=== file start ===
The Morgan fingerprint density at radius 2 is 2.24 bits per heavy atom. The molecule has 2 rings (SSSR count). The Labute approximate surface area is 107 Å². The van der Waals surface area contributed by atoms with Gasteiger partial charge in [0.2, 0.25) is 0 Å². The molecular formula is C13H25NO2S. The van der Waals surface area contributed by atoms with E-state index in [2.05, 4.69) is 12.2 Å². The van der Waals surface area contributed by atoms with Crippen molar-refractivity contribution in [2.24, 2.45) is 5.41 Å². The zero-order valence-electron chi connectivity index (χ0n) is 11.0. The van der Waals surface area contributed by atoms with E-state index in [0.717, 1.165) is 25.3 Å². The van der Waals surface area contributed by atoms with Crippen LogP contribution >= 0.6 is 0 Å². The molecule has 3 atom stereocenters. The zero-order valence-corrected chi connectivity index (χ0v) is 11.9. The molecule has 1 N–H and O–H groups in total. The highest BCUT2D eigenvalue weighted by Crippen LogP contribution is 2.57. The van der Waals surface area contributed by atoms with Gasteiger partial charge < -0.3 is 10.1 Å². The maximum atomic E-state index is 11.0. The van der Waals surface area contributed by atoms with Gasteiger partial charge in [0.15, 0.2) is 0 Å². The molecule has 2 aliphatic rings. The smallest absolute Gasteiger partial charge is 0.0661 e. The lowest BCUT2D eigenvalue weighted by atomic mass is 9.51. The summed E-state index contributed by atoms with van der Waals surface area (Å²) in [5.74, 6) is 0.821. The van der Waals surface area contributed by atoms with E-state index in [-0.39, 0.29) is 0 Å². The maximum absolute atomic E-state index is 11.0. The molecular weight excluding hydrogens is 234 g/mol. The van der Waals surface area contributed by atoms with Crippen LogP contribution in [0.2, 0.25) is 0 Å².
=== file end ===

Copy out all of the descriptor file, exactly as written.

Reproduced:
The Morgan fingerprint density at radius 2 is 2.24 bits per heavy atom. The molecule has 2 rings (SSSR count). The Labute approximate surface area is 107 Å². The van der Waals surface area contributed by atoms with Gasteiger partial charge in [0.2, 0.25) is 0 Å². The molecular formula is C13H25NO2S. The van der Waals surface area contributed by atoms with E-state index in [2.05, 4.69) is 12.2 Å². The van der Waals surface area contributed by atoms with Crippen molar-refractivity contribution in [2.24, 2.45) is 5.41 Å². The zero-order valence-electron chi connectivity index (χ0n) is 11.0. The van der Waals surface area contributed by atoms with E-state index in [0.717, 1.165) is 25.3 Å². The van der Waals surface area contributed by atoms with Crippen LogP contribution >= 0.6 is 0 Å². The molecule has 3 atom stereocenters. The zero-order valence-corrected chi connectivity index (χ0v) is 11.9. The molecule has 1 N–H and O–H groups in total. The highest BCUT2D eigenvalue weighted by Crippen LogP contribution is 2.57. The van der Waals surface area contributed by atoms with Gasteiger partial charge < -0.3 is 10.1 Å². The maximum atomic E-state index is 11.0. The van der Waals surface area contributed by atoms with Gasteiger partial charge in [0.15, 0.2) is 0 Å². The molecule has 2 aliphatic rings. The smallest absolute Gasteiger partial charge is 0.0661 e. The lowest BCUT2D eigenvalue weighted by atomic mass is 9.51. The summed E-state index contributed by atoms with van der Waals surface area (Å²) in [5.74, 6) is 0.821. The van der Waals surface area contributed by atoms with E-state index in [-0.39, 0.29) is 0 Å². The maximum absolute atomic E-state index is 11.0. The molecular weight excluding hydrogens is 234 g/mol. The van der Waals surface area contributed by atoms with Crippen LogP contribution in [0.2, 0.25) is 0 Å².